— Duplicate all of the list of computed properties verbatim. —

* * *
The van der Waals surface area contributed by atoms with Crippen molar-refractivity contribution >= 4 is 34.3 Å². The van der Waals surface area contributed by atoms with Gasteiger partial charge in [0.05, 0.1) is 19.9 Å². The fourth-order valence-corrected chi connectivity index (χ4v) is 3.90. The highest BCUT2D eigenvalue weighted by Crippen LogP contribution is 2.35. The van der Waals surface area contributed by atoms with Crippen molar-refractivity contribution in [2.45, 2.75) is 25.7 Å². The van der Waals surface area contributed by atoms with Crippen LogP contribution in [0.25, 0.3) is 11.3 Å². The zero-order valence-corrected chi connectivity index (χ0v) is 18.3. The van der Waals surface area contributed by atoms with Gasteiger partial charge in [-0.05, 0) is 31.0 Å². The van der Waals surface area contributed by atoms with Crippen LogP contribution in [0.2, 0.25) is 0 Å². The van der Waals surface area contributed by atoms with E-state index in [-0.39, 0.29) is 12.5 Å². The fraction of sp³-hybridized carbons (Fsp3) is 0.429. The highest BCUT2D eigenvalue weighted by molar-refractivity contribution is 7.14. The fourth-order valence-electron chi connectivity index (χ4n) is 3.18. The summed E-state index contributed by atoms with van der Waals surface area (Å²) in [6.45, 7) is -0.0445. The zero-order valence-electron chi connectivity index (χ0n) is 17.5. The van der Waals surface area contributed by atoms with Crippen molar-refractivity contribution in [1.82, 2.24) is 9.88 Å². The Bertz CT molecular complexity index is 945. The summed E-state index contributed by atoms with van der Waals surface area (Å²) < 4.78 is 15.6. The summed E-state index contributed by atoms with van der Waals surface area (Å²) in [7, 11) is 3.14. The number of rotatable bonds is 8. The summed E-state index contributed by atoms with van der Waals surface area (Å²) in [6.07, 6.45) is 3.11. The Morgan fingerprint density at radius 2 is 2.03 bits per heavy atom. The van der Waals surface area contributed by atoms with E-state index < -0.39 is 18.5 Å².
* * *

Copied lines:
The van der Waals surface area contributed by atoms with Crippen molar-refractivity contribution >= 4 is 34.3 Å². The van der Waals surface area contributed by atoms with Gasteiger partial charge in [0.05, 0.1) is 19.9 Å². The fourth-order valence-corrected chi connectivity index (χ4v) is 3.90. The highest BCUT2D eigenvalue weighted by Crippen LogP contribution is 2.35. The van der Waals surface area contributed by atoms with Crippen molar-refractivity contribution in [2.45, 2.75) is 25.7 Å². The van der Waals surface area contributed by atoms with Crippen LogP contribution in [0.25, 0.3) is 11.3 Å². The zero-order valence-corrected chi connectivity index (χ0v) is 18.3. The van der Waals surface area contributed by atoms with Gasteiger partial charge in [-0.05, 0) is 31.0 Å². The van der Waals surface area contributed by atoms with Crippen LogP contribution in [0.2, 0.25) is 0 Å². The van der Waals surface area contributed by atoms with E-state index in [-0.39, 0.29) is 12.5 Å². The fraction of sp³-hybridized carbons (Fsp3) is 0.429. The highest BCUT2D eigenvalue weighted by molar-refractivity contribution is 7.14. The fourth-order valence-electron chi connectivity index (χ4n) is 3.18. The summed E-state index contributed by atoms with van der Waals surface area (Å²) in [6.45, 7) is -0.0445. The zero-order valence-electron chi connectivity index (χ0n) is 17.5. The van der Waals surface area contributed by atoms with Crippen molar-refractivity contribution in [1.82, 2.24) is 9.88 Å². The Bertz CT molecular complexity index is 945. The summed E-state index contributed by atoms with van der Waals surface area (Å²) < 4.78 is 15.6. The summed E-state index contributed by atoms with van der Waals surface area (Å²) in [7, 11) is 3.14. The number of rotatable bonds is 8. The summed E-state index contributed by atoms with van der Waals surface area (Å²) in [6.07, 6.45) is 3.11. The Morgan fingerprint density at radius 2 is 2.03 bits per heavy atom. The van der Waals surface area contributed by atoms with E-state index < -0.39 is 18.5 Å².